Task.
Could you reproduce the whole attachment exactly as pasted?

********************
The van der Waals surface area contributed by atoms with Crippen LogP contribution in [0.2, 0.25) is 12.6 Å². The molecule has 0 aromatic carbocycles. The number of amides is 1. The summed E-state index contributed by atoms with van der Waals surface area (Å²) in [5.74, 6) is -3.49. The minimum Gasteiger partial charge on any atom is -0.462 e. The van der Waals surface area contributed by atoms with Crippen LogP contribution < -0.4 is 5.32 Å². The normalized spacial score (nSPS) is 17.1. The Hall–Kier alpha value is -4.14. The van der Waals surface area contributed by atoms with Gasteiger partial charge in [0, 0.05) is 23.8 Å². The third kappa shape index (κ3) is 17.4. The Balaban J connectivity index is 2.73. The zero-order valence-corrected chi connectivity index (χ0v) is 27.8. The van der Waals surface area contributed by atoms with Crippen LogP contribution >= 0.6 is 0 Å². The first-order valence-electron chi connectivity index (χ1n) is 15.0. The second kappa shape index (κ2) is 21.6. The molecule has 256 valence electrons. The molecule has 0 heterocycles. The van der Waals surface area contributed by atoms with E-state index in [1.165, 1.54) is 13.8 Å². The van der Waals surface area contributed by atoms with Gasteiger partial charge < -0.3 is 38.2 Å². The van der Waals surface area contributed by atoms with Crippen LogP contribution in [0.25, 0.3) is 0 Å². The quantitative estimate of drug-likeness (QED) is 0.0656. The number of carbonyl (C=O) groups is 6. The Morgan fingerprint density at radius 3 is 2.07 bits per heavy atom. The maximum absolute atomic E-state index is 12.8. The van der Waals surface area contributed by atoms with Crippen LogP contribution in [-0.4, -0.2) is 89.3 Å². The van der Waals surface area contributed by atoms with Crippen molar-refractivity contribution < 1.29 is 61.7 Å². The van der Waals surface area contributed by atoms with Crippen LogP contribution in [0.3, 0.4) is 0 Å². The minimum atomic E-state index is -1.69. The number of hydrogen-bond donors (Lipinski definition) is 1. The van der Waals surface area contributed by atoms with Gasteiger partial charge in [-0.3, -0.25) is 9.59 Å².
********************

The van der Waals surface area contributed by atoms with Crippen LogP contribution in [0.2, 0.25) is 12.6 Å². The molecule has 0 aromatic carbocycles. The number of amides is 1. The summed E-state index contributed by atoms with van der Waals surface area (Å²) in [5.74, 6) is -3.49. The minimum Gasteiger partial charge on any atom is -0.462 e. The van der Waals surface area contributed by atoms with Crippen LogP contribution < -0.4 is 5.32 Å². The normalized spacial score (nSPS) is 17.1. The Hall–Kier alpha value is -4.14. The van der Waals surface area contributed by atoms with Gasteiger partial charge in [0, 0.05) is 23.8 Å². The third kappa shape index (κ3) is 17.4. The Balaban J connectivity index is 2.73. The zero-order valence-corrected chi connectivity index (χ0v) is 27.8. The van der Waals surface area contributed by atoms with Crippen LogP contribution >= 0.6 is 0 Å². The first-order valence-electron chi connectivity index (χ1n) is 15.0. The second kappa shape index (κ2) is 21.6. The molecule has 256 valence electrons. The molecule has 0 heterocycles. The van der Waals surface area contributed by atoms with E-state index in [1.165, 1.54) is 13.8 Å². The van der Waals surface area contributed by atoms with Gasteiger partial charge < -0.3 is 38.2 Å². The van der Waals surface area contributed by atoms with Crippen LogP contribution in [0.25, 0.3) is 0 Å². The quantitative estimate of drug-likeness (QED) is 0.0656. The number of carbonyl (C=O) groups is 6. The Morgan fingerprint density at radius 3 is 2.07 bits per heavy atom. The maximum absolute atomic E-state index is 12.8. The van der Waals surface area contributed by atoms with Crippen LogP contribution in [-0.4, -0.2) is 89.3 Å². The van der Waals surface area contributed by atoms with Crippen molar-refractivity contribution < 1.29 is 61.7 Å². The van der Waals surface area contributed by atoms with Crippen LogP contribution in [0.3, 0.4) is 0 Å². The minimum atomic E-state index is -1.69. The number of hydrogen-bond donors (Lipinski definition) is 1. The van der Waals surface area contributed by atoms with Gasteiger partial charge in [-0.3, -0.25) is 9.59 Å².